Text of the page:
Friday, July 28, 2017

Moving Parts


NJAMHAA is always on the move, advocating on behalf of our member providers and the individuals who depend on their services as many systemic changes are taking place and still more are being proposed.

In early July, the second cohort of mental health providers transitioned to fee-for-service (FFS) reimbursement; some providers of Community Support Services (CSS) also started FFS reimbursement for these programs; Governor Christie proposed a reorganization of mental health and substance use services by moving them the Department of Human Services (DHS)/Division of Mental Health and Addiction Services (DMHAS) to the Department of Health (DOH); we have a gubernatorial election coming up soon. On the federal level, there are daily changes and ongoing concerns about the federal healthcare law. As recently as early the morning of July 28th, the Senate rejected the GOP’s “skinny” version of their Affordable Care Act (ACA) repeal bill, and shortly before the vote had introduced a new bill, the Health Care Freedom Act.

NJAMHAA is also on the move – literally. On July 31st, we will be in our new office, only two buildings away from our previous location. Regardless of the distance, it is, of course, a huge, time-consuming project. And as we undergo this change, we continue to keep our ear to the ground, listening to your concerns, which we share, and remaining as active as ever in our advocacy.

Regarding FFS, we are continuing to advocate for safety-net funding, which is the focus of the Community Mental Health Safety Net Act (S3121/A4827). We are also staying on top of the challenges CSS providers are encountering in the implementation of this program.

With a new administration starting in January 2018, which will be here before we know it, we took proactive measures and have met with both gubernatorial candidates.

We are equally proactive in voicing concerns about Gov. Christie’s proposal to move mental health and substance use services from DMHAS to DOH. In my testimony before the Assembly Human Services Committee and the Senate Health, Human Services and Senior Citizens Committee, I stated that the timing (with the FFS transition still under way) and rapidity of implementing this major change (the plan is to complete it by the end of next month) are problematic. I also pointed out that DMHAS and the Division of Medical Assistance and Health Services (Medicaid) should not be separated because Medicaid pays for most mental health and substance use services.

This plan can be forestalled only if the Senate and Assembly pass a concurrent resolution opposing the reorganization, which Assemblywoman Vainieri Huttle has drafted for a vote on July 31, 2017. Whichever way the vote goes, NJAMHAA will meet with DOH Commissioner Cathleen Bennett, DHS Acting Commissioner Elizabeth Connolly and the DHS Division leaders, as we have been doing on a regular basis, to advocate for removing regulatory barriers, and ensuring integrated care and services, and adequate resources to ensure access for everyone in need.

Of course, NJAMHAA is also actively advocating on the federal level, striving to ensure continuation of the Medicaid expansion and preservation of other positive aspects of the ACA. While we can celebrate the defeat of the “skinny” bill – and we should celebrate – it is not a time to let down our guard as unfortunately, we can anticipate future attempts to repeal and weaken the provisions of the ACA, as well as funding for Medicaid and Medicare.

NJAMHAA has impact! And we give credit to many of our members for providing their insights and experiences to maximize the effectiveness of our advocacy.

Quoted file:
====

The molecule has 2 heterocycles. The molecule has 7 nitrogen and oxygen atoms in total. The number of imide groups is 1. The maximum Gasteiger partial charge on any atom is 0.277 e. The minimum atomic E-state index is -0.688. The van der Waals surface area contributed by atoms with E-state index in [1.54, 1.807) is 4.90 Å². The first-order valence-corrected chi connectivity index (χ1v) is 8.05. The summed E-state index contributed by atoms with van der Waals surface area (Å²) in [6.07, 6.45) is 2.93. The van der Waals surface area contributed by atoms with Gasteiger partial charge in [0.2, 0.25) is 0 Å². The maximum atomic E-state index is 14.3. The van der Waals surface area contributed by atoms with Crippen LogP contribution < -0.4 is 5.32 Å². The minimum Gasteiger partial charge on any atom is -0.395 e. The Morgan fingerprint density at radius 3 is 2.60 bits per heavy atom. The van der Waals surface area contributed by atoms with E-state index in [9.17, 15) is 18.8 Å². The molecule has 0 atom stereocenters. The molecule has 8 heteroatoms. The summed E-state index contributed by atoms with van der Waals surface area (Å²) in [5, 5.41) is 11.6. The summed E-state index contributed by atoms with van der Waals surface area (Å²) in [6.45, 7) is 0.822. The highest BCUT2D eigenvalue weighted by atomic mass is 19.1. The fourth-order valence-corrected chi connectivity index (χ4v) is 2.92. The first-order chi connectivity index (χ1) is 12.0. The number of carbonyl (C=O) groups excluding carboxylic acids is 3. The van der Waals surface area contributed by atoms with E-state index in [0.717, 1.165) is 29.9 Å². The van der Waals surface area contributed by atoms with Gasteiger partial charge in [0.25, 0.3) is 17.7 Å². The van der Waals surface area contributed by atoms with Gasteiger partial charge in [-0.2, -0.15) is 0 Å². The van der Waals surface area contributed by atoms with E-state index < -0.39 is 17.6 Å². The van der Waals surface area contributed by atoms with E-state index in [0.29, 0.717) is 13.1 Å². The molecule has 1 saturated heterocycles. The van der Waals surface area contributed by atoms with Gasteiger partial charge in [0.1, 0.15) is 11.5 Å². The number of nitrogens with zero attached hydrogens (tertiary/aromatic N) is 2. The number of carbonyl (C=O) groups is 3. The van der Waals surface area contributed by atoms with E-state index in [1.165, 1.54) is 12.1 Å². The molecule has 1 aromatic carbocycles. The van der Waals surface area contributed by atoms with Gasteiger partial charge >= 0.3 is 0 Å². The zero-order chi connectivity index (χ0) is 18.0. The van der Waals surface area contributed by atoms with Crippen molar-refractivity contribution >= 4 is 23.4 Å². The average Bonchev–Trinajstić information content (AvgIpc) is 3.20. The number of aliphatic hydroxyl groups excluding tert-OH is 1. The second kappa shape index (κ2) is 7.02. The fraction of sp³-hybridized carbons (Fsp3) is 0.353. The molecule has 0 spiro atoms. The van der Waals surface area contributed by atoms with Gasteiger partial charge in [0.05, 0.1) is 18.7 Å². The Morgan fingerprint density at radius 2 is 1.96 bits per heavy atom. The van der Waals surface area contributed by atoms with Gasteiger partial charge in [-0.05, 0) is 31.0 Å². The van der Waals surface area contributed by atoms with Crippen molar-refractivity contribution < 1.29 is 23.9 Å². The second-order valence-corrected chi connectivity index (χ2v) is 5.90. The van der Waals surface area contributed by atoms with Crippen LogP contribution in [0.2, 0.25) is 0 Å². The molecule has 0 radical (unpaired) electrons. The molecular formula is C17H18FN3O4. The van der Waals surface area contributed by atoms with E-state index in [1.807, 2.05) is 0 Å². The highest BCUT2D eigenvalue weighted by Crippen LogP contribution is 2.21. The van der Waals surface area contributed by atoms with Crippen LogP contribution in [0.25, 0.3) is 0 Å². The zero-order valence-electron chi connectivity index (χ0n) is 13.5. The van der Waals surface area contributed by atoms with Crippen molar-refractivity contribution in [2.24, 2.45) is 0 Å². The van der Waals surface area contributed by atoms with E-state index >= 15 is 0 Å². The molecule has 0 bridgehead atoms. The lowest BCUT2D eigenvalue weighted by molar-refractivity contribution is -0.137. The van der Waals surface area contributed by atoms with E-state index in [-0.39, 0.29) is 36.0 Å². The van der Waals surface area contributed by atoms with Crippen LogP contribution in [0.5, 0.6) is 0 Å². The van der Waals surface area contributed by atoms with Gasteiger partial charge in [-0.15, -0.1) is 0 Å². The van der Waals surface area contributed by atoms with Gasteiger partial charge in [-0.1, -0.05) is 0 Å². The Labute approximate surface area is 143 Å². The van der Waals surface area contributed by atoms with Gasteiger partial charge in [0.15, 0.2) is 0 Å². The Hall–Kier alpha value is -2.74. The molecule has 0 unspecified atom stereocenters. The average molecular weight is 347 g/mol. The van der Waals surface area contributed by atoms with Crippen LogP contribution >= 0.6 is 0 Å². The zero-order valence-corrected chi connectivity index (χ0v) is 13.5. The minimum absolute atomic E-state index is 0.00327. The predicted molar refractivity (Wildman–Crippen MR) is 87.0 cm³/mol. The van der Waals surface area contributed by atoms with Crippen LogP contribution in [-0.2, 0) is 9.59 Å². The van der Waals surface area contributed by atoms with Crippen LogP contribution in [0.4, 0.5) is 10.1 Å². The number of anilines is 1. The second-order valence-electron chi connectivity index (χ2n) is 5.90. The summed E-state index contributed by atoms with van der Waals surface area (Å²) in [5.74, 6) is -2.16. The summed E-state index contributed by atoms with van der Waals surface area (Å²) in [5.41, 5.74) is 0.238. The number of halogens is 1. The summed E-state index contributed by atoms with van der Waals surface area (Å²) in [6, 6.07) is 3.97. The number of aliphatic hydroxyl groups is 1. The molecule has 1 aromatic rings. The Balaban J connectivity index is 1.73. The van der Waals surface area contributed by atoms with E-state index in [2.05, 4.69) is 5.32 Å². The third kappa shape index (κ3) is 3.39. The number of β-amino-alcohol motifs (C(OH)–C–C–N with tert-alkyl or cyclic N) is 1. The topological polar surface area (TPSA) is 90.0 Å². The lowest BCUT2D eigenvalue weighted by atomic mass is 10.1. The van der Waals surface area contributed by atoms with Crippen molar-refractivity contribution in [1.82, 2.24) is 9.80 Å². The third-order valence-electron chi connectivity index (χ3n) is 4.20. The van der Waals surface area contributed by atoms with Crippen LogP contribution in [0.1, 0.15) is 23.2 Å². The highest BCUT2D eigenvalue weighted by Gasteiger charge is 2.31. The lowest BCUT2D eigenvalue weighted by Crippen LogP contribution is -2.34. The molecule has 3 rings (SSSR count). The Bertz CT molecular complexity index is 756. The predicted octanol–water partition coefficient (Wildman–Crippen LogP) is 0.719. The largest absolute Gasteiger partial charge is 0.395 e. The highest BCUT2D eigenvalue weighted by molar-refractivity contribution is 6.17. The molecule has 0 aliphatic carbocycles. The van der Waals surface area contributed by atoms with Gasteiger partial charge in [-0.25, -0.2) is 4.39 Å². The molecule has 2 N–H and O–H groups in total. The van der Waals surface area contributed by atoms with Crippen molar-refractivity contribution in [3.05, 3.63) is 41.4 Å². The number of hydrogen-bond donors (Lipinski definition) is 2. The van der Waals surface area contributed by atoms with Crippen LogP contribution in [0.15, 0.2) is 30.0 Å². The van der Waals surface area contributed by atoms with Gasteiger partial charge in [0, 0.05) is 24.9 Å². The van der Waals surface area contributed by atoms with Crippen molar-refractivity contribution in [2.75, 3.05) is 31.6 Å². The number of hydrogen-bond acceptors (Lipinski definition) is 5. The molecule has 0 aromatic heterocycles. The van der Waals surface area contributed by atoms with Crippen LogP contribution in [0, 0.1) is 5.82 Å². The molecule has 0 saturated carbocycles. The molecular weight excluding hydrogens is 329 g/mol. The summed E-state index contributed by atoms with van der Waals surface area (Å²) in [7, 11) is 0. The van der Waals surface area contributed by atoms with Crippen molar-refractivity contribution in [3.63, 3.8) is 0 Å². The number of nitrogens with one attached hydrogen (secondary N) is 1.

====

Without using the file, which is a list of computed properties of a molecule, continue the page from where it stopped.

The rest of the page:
We look forward to continuing our critical and powerful partnership! Please continue – or begin – to participate in Membership and Practice Group meetings to contribute to the content and influence of our advocacy. For details, contact Shauna Moses, Vice President of Public Affairs and Member Services, at 609-838-5488, ext. 204, or smoses@njamhaa.org. (You can also contact Shauna if you are not yet a NJAMHAA member.)

Remember! These meetings will be held at our new office at 3635 Quakerbridge Road, Suite 35, Mercerville, NJ.

Our phone (609-838-5488) and fax (609-838-5489) numbers and e-mail addresses will not change.

Monday, June 26, 2017

Safety Net Funding for Mental Health Services Remains Imperative

Following is an excerpt of an opinion-editorial piece that was recently published by the Star-Ledger on www.nj.com:

The state Legislature will soon release its budget for fiscal year 2018.  It is imperative that it include safety net funding for community-based providers as their mental health services are transitioned to a fee-for-service reimbursement system.

This funding is critical to ensuring that tens of thousands of New Jerseyans do not lose access to services that will leave them at risk of health complications requiring much more costly treatment in emergency departments and hospital inpatient units.

Keeping providers fiscally viable so they can maintain patient access to care, as well as continuity and quality of care, will not only save thousands of lives, but will also save the state millions of dollars.

Lives are at stake. The state needs to make the wise investment of safety net funding now to prevent the exorbitant financial costs and the unconscionable costs to lives that will occur without it. We urge all New Jerseyans to support this critical funding.

Click here to read this entire article.

Monday, June 12, 2017


NJAMHAA’s Advocacy Builds Potential for New Legislation and Funding Increases

This year, NJAMHAA has surpassed its own record in being nonstop active and effective in advocacy. Most recently and notably, our communication with state legislators and policymakers has led to the introduction of a fee-for-service (FFS) oversight bill and legislation for safety-net funding. In addition, we provided substantial input on legislation to expand screening centers and Early Intervention Support Services, which was recently passed by the Senate Health, Human Services and Senior Citizens Committee. We also submitted budget resolutions for FFS safety net funding, a 5% Cost of Living Adjustment on remaining contracts, and increased rates for Care Management Organizations for the FY 2018 State Budget, all of which are circulating in both the Assembly and Senate.

Our partnership with members is a key factor in the impact we are having. We rely on our members’ experiences and insights on the impact of regulations, legislation and reimbursement changes, as well as clients’ success stories, to maximize our effectiveness.